Christmas is the biggest season of the year in retail. As retailers we want to make the most out of the last quarter, which is why it's vital to plan, plan, plan. We, like others, have no idea of what the next year may hold, so it's important that we put things in place and think outside of the box. Natasha Necati from CraftyArts gives her advice. Natasha Necati runs the family business craftyarts.co.uk together with her husband. CraftyArts is a multi-award-winning e-commerce retail outlet, where Natasha has gained over 12 years' experience in running the business. She's an expert in this field, enabling Crafty Arts to grow to become a multi-million-pound company. They also run Art of Business which is a teaching platform for shop owners and online retailers wanting to grow their business
by Molly&Izzie began in 2015 as a side hustle when founder Sarah Patterson decided to use her graphic design training to launch a range of wedding stationery. This business gradually expanded to include art prints based around celebrating important moments. The business grew slowly and by early 2016 I was also designing and producing business stationery for small businesses. Here, Sarah Patterson talks us through the brands evolution from wedding stationery to the newest eco-jewellery range
Squire's Garden Centres has released the results of its recent "Gardening during Lockdown" survey, with the results making for positive reading for the gardening industry.
Hyve Group is pleased to announce Autumn Fair @ Home, Glee Gathering and Fashion Together (comprising Pure, Pure Origin, Moda and Scoop), three completely virtual forums happening this September. These forums will provide exhibitors and attendees with the opportunity to showcase and discover new products, engage with suppliers via "The Virtual Showroom", and hear market leading content from retailers and trend forecasters on what 2021 may hold for the industry and how they can kick-start their own sales now.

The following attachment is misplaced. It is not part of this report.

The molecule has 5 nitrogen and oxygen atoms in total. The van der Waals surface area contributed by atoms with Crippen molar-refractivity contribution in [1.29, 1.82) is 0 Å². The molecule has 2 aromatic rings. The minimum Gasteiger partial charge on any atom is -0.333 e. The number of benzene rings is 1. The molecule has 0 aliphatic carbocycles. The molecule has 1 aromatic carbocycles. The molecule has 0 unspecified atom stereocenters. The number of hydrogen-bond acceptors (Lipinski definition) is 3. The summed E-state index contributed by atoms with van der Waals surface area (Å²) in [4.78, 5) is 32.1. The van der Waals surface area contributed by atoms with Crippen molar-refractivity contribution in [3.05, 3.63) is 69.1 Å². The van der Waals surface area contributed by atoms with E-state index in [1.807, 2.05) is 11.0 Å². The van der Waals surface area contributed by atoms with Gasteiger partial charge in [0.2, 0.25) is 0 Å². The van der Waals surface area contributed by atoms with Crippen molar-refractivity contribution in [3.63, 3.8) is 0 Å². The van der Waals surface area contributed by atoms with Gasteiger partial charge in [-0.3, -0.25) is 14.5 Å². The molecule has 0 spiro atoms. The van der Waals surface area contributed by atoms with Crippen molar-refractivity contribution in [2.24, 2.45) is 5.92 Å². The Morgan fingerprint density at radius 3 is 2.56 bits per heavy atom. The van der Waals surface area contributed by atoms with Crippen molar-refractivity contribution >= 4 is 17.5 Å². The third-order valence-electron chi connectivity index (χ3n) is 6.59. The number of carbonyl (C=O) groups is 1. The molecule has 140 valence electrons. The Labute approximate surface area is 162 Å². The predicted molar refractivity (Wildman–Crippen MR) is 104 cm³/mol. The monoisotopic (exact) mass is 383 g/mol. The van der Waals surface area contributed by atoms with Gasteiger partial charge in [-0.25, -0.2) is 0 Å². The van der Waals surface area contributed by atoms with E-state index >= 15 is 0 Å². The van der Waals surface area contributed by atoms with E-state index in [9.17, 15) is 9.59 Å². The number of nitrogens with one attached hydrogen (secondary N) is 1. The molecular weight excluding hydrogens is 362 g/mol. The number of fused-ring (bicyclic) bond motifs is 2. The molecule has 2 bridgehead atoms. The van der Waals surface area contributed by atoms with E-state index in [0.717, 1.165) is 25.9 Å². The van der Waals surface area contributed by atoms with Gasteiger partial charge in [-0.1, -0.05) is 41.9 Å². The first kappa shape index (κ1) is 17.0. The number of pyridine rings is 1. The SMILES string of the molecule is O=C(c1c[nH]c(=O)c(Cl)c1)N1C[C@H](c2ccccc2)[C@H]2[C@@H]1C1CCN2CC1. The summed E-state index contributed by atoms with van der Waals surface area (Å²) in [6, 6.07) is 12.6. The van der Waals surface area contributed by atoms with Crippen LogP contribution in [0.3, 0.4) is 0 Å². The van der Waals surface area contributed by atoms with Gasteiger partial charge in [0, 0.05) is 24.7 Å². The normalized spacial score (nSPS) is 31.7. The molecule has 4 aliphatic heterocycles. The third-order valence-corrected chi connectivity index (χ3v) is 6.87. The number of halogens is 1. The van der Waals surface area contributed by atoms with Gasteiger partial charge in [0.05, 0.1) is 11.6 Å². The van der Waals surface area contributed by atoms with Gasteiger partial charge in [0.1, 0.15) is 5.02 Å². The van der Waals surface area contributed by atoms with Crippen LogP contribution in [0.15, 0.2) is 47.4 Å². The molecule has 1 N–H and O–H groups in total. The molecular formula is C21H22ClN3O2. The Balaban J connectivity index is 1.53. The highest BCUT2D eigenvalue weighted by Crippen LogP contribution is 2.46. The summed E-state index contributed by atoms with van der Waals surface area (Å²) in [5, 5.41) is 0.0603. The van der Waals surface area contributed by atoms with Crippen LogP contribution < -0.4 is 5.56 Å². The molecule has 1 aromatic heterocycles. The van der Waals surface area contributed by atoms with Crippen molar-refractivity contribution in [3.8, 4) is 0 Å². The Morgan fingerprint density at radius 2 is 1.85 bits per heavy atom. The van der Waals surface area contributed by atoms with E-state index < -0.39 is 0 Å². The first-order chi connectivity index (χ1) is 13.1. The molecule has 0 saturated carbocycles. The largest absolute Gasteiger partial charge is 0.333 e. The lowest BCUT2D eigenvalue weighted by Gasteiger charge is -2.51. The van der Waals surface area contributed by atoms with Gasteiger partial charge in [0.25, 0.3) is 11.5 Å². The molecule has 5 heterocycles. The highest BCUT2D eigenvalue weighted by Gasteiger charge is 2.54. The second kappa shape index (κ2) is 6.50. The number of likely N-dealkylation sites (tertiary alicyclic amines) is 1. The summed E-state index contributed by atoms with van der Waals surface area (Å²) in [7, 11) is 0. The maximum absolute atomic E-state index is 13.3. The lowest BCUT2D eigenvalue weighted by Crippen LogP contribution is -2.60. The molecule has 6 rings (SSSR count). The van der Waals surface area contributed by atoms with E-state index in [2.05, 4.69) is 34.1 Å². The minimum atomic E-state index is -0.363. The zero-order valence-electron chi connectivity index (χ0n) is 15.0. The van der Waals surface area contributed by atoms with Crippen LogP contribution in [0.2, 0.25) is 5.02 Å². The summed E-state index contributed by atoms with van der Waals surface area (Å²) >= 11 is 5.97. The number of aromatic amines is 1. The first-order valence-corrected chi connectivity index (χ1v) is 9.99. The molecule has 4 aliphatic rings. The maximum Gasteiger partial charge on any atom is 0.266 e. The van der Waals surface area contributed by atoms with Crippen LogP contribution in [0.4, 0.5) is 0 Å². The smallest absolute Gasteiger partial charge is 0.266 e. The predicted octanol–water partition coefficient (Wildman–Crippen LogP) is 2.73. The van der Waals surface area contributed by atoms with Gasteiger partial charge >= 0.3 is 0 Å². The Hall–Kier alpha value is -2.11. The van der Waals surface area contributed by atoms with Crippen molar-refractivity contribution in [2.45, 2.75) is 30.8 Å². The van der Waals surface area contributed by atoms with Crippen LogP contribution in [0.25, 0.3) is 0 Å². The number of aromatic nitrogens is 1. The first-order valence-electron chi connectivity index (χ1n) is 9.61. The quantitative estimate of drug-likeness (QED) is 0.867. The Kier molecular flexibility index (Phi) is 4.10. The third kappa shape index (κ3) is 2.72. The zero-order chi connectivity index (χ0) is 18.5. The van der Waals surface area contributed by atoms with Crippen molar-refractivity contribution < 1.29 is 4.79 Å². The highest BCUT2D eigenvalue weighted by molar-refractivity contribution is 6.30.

At the March Budget, the government announced key decisions on the design of the Plastic Packaging Tax ahead of its commencement in April 2022. This included extending the scope of the tax to plastic packaging which has been filled before being imported into the UK (i.e. bottles which are filled with liquid). Alongside the Budget announcement, the government launched a consultation to provide more information on the tax design and seek views from stakeholders. As a result of COVID-19, the government extended the consultation period by three months, with a new closing date of 20th August, 2020.
Since the launch of the Coronavirus Job Retention Scheme (CJRS) and Self-Employment Income Support Scheme (SEISS), the UK Government has supported the wages of 1,736,800 jobs in the wholesale and retail sector.